China is taking lessons from Russia’s invasion of Ukraine, Taiwan’s foreign minister says

Taiwan’s foreign minister says China is likely looking at the war in Ukraine to inform a potential invasion of the island.

Russia has suffered a significant number of losses in Ukraine in recent months. Although Russia claims its forces took control of the salt-mining town of Soledar in eastern Ukraine last week, the front lines have barely budged since its last big retreat in the south two months ago.

Taiwan’s Foreign Minister Joseph Wu told CBC News Network’s Rosemary Barton Live in an interview airing Sunday that China could be looking at Russia’s military setbacks to shore up a plan to invade Taiwan.

“I think what the Chinese are learning from [the war in Ukraine] is the weakness of the Russian military so that they can strengthen themselves in their future possible attack against Taiwan,” Wu told host Rosemary Barton.

WATCH | Taiwan’s foreign minister discusses threat from China:

Taiwan’s foreign minister speaks about threat of Chinese invasion

Taiwan’s foreign minister, Joseph Wu, speaks to CBC chief political correspondent Rosemary Barton about the rising concerns of Chinese invasion and what the island democracy hopes for from allies around the world.

“Of course, this is going to be a wrong lesson, because war means devastation.”

On Wednesday, China renewed its threats to attack Taiwan and warned that foreign politicians who interact with the self-governing island are “playing with fire.”

The comments came as German and Lithuanian politicians visited the island last week.

A spokesperson for China’s Taiwan Affairs Office said the country was recommitted in the new year to “safeguarding sovereignty and territorial integrity” and “smashing plots for Taiwan independence.” The self-governing democracy separated from mainland China in 1949.

A number of foreign lawmakers — including Canadian MPs — have visited the island in recent months, spurring displays of military might from both China and Taiwan in the Taiwan Strait.

At the end of December, China sent 71 planes and seven ships toward Taiwan — the largest such exercise in 2022.

Wu said Taiwan is attempting to strengthen its own military capabilities but insisted that the island doesn’t want a war with China.

“We are trying to prevent the war from taking place,” he said.

In a separate interview on Rosemary Barton Live, Defence Minister Anita Anand said Canada is concerned about China’s military demonstrations in the Taiwan Strait.

WATCH | Is a Chinese invasion of Taiwan inevitable? 

Is a Chinese invasion of Taiwan inevitable?

“Xi Jinping is under enormous pressure domestically,” Brett Bruen, president of Global Situation Room, tells Power & Politics. “If he is looking to try to shore up domestic support, we may see him try to undertake a … minor incursion of Taiwan.”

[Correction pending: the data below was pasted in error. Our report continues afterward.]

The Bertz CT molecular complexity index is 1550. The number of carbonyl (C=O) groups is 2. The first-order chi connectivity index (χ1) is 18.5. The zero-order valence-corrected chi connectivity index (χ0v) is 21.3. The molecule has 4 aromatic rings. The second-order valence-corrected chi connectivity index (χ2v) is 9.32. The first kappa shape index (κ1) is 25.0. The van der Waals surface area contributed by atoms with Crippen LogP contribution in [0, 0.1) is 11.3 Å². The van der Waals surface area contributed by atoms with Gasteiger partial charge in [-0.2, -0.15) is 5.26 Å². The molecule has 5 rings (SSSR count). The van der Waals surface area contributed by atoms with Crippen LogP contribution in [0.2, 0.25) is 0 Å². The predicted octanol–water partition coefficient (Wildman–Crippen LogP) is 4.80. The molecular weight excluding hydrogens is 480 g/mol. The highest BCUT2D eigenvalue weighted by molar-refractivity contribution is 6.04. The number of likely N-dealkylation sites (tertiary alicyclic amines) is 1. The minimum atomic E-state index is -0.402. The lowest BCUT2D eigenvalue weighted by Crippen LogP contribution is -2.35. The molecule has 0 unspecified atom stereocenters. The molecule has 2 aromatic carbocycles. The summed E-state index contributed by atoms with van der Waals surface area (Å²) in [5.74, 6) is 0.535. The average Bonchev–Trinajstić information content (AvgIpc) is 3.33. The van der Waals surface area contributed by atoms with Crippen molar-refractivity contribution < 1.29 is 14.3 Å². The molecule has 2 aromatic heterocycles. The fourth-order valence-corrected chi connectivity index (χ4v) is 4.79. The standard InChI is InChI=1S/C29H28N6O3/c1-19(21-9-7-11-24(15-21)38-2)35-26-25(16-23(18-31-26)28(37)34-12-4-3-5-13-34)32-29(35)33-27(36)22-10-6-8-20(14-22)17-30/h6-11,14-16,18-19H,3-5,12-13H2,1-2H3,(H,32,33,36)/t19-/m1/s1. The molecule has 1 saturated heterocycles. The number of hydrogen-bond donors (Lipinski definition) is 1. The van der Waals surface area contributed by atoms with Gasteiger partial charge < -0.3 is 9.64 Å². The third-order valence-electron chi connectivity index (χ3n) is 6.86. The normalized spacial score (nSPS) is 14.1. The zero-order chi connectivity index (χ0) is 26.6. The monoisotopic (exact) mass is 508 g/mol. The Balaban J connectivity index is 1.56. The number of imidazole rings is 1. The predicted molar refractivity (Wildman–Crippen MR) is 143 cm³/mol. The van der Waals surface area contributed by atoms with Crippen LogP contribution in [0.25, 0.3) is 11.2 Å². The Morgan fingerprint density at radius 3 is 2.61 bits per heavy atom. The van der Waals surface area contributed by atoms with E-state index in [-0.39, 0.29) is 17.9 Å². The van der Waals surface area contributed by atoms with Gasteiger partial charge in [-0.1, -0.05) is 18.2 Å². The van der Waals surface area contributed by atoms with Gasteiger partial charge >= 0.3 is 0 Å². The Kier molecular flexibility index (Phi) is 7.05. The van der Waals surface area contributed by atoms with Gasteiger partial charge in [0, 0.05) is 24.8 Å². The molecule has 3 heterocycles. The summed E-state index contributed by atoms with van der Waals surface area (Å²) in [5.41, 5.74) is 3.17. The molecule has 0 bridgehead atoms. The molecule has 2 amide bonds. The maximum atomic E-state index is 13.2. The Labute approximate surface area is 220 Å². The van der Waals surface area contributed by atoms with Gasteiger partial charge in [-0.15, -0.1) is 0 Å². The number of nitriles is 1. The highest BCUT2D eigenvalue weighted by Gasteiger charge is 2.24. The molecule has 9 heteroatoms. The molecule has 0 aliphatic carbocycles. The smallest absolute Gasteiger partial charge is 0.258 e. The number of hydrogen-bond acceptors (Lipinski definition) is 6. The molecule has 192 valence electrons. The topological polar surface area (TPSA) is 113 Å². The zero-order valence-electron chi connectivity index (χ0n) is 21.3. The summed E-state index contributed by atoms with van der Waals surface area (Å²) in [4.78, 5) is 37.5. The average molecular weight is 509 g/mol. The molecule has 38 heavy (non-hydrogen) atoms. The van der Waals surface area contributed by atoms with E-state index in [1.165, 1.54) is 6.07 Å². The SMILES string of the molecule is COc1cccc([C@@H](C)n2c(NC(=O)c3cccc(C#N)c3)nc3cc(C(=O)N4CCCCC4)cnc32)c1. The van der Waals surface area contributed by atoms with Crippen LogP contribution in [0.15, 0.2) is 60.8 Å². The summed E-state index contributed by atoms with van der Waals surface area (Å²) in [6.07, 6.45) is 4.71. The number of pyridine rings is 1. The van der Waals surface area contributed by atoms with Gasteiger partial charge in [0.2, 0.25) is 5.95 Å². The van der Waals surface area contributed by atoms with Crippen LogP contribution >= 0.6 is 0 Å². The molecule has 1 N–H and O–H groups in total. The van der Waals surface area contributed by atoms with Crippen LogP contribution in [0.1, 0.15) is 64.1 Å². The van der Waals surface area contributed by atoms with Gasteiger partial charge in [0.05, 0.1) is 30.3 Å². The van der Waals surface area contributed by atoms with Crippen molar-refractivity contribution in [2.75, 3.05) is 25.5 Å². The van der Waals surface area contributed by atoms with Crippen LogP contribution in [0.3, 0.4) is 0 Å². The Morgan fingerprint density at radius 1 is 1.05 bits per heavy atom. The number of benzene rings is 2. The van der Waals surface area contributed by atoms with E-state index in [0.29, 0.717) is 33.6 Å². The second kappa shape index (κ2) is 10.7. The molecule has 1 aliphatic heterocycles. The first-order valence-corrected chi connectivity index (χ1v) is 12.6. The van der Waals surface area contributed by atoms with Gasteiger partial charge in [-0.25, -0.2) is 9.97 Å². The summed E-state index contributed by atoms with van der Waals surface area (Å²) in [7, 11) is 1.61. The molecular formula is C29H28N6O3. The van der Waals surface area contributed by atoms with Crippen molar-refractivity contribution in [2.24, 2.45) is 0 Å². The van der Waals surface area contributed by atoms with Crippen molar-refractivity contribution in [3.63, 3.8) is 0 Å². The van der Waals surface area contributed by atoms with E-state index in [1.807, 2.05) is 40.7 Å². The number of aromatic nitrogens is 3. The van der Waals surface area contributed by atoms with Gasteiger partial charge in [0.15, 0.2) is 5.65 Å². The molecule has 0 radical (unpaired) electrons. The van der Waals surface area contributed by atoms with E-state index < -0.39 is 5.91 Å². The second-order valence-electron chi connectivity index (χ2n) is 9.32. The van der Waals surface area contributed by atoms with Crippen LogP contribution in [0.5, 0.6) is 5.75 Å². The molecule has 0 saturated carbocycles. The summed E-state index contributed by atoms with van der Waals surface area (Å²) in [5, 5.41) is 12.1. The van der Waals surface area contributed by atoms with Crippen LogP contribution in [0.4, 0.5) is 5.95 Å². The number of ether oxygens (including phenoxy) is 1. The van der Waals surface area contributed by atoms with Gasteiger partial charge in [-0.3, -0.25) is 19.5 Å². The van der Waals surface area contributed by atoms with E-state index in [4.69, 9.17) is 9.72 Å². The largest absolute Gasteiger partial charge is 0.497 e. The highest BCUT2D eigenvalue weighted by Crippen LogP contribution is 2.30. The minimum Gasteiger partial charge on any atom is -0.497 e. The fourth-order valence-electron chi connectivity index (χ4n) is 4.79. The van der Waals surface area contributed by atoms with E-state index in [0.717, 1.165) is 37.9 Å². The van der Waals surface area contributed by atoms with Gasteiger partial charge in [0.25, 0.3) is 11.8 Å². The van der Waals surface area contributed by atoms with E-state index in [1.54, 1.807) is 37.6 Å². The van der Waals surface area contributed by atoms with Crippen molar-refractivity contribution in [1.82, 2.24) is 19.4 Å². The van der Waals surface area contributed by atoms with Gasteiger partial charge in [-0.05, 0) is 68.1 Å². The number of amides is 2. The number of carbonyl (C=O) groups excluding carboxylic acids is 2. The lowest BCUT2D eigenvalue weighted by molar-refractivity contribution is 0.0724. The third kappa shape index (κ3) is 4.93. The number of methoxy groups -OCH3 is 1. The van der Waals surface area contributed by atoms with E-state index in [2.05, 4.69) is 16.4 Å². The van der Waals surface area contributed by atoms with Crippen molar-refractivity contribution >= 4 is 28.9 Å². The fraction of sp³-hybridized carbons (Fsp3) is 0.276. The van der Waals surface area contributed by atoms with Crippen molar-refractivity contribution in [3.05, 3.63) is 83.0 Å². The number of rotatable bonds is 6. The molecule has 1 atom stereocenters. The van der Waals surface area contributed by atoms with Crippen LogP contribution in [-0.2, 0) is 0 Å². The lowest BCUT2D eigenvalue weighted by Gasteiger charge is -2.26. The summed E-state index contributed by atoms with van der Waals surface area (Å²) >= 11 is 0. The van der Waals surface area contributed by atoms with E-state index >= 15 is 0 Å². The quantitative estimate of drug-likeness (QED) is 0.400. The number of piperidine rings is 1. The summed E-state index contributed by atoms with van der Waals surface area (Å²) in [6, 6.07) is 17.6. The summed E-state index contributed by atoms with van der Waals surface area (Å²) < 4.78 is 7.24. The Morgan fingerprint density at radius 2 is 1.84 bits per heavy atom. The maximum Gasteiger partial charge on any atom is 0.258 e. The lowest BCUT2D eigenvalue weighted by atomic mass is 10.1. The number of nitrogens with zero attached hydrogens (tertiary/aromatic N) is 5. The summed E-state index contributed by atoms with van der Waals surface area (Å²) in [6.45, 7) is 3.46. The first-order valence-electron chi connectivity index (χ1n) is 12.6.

The federal government’s Indo-Pacific strategy, released in November, states that “Canada will oppose unilateral actions that threaten the status quo in the Taiwan Strait.”

“We need to make sure that Canada has an increased presence in that area and we are cooperating with our allies to ensure substantive engagement occurs,” Anand told Barton.

U.S. Defence Secretary Lloyd Austin said last month that he doubts the rising military tensions in the region will result in an invasion.

Taiwan’s Foreign Affairs Minister Joseph Wu speaks during an interview in Taipei, Taiwan on November 6, 2019. (Fabian Hamacher/Reuters)

“We’ve seen increased aerial activity in the straits, we’ve seen increased surface vessel activity around Taiwan,” Austin said. “”But whether or not that means that an invasion is imminent, you know, I seriously doubt that.”

But Brett Bruen, a former U.S. director of global engagement in the Obama administration, told CBC News Network’s Power & Politics that Chinese President Xi Jinping may opt for a small invasion as a distraction from China’s internal policies.

Until just a few weeks ago, China had a strict “zero-COVID” policy. Lockdowns were widespread and extremely restrictive. But in early December, following a series of angry protests and in response to a faltering economy, China abruptly dropped the strict rules.

“If [Xi] is looking to shore up domestic support we may see him try to undertake a … minor incursion of Taiwan,” Bruen told host David Cochrane. Bruen said one of the smaller islands between Taiwan and China could be a target.

An Air Force aircraft under the Eastern Theatre Command of China’s People’s Liberation Army (PLA) takes part in military exercises in the waters around Taiwan, in this August 4, 2022 handout released on August 5, 2022. (Eastern Theatre Command/Reuters)

Canada’s UN Ambassador Bob Rae told CBC Radio’s The House that while it’s not clear whether China will invade Taiwan, Xi’s recent rhetoric is “deeply troubling.”

“We have to be prepared and ready for whatever comes. We shouldn’t be naive about it,” he told host Catherine Cullen.

During his stop in Ottawa last week, Japanese Prime Minister Fumio Kishida told Prime Minister Justin Trudeau that “he would like to collaborate with Canada to maintain and strengthen the peace and stability” of the Indo–Pacific region, according to a readout from the Japanese embassy.

During a press conference following his meeting with Trudeau, Kishida said Japan and Canada “strongly agree” that there should be no attempt to change the international “status quo” through violence, although he didn’t specifically mention Taiwan.

“That should never happen anywhere, including in Asia,” he said.

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